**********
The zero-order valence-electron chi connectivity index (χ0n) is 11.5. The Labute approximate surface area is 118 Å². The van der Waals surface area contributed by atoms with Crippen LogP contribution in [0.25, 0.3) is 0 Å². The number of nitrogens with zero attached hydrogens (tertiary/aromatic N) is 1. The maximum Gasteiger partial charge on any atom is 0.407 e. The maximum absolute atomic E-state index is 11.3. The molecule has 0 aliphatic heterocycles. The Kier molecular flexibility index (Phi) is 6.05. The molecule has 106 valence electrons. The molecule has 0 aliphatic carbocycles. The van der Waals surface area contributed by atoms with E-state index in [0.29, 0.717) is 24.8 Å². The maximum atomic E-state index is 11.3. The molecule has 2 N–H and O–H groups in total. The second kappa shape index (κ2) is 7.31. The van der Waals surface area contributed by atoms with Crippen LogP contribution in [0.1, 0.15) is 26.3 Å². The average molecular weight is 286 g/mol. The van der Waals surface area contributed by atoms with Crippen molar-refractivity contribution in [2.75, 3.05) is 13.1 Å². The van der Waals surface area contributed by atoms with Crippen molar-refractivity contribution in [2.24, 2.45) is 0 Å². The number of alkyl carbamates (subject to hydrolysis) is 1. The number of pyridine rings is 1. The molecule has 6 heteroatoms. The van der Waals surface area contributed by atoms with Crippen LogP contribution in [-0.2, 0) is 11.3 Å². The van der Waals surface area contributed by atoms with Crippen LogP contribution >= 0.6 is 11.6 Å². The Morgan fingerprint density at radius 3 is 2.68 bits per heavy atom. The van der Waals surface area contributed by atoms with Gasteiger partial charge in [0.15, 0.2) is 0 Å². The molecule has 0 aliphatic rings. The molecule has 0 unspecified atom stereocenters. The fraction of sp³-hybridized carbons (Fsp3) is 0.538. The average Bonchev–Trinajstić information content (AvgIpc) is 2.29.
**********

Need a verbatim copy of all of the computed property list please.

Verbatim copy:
The zero-order valence-electron chi connectivity index (χ0n) is 11.5. The Labute approximate surface area is 118 Å². The van der Waals surface area contributed by atoms with Crippen LogP contribution in [0.25, 0.3) is 0 Å². The number of nitrogens with zero attached hydrogens (tertiary/aromatic N) is 1. The maximum Gasteiger partial charge on any atom is 0.407 e. The maximum absolute atomic E-state index is 11.3. The molecule has 0 aliphatic heterocycles. The Kier molecular flexibility index (Phi) is 6.05. The molecule has 106 valence electrons. The molecule has 0 aliphatic carbocycles. The van der Waals surface area contributed by atoms with E-state index in [0.29, 0.717) is 24.8 Å². The maximum atomic E-state index is 11.3. The molecule has 2 N–H and O–H groups in total. The second kappa shape index (κ2) is 7.31. The van der Waals surface area contributed by atoms with Crippen LogP contribution in [0.1, 0.15) is 26.3 Å². The average molecular weight is 286 g/mol. The van der Waals surface area contributed by atoms with Crippen molar-refractivity contribution in [2.75, 3.05) is 13.1 Å². The van der Waals surface area contributed by atoms with Crippen molar-refractivity contribution in [2.24, 2.45) is 0 Å². The number of alkyl carbamates (subject to hydrolysis) is 1. The number of pyridine rings is 1. The molecule has 6 heteroatoms. The van der Waals surface area contributed by atoms with Crippen LogP contribution in [-0.2, 0) is 11.3 Å². The van der Waals surface area contributed by atoms with Crippen LogP contribution >= 0.6 is 11.6 Å². The Morgan fingerprint density at radius 3 is 2.68 bits per heavy atom. The van der Waals surface area contributed by atoms with Gasteiger partial charge in [0.15, 0.2) is 0 Å². The molecule has 0 aliphatic rings. The molecule has 0 unspecified atom stereocenters. The fraction of sp³-hybridized carbons (Fsp3) is 0.538. The average Bonchev–Trinajstić information content (AvgIpc) is 2.29.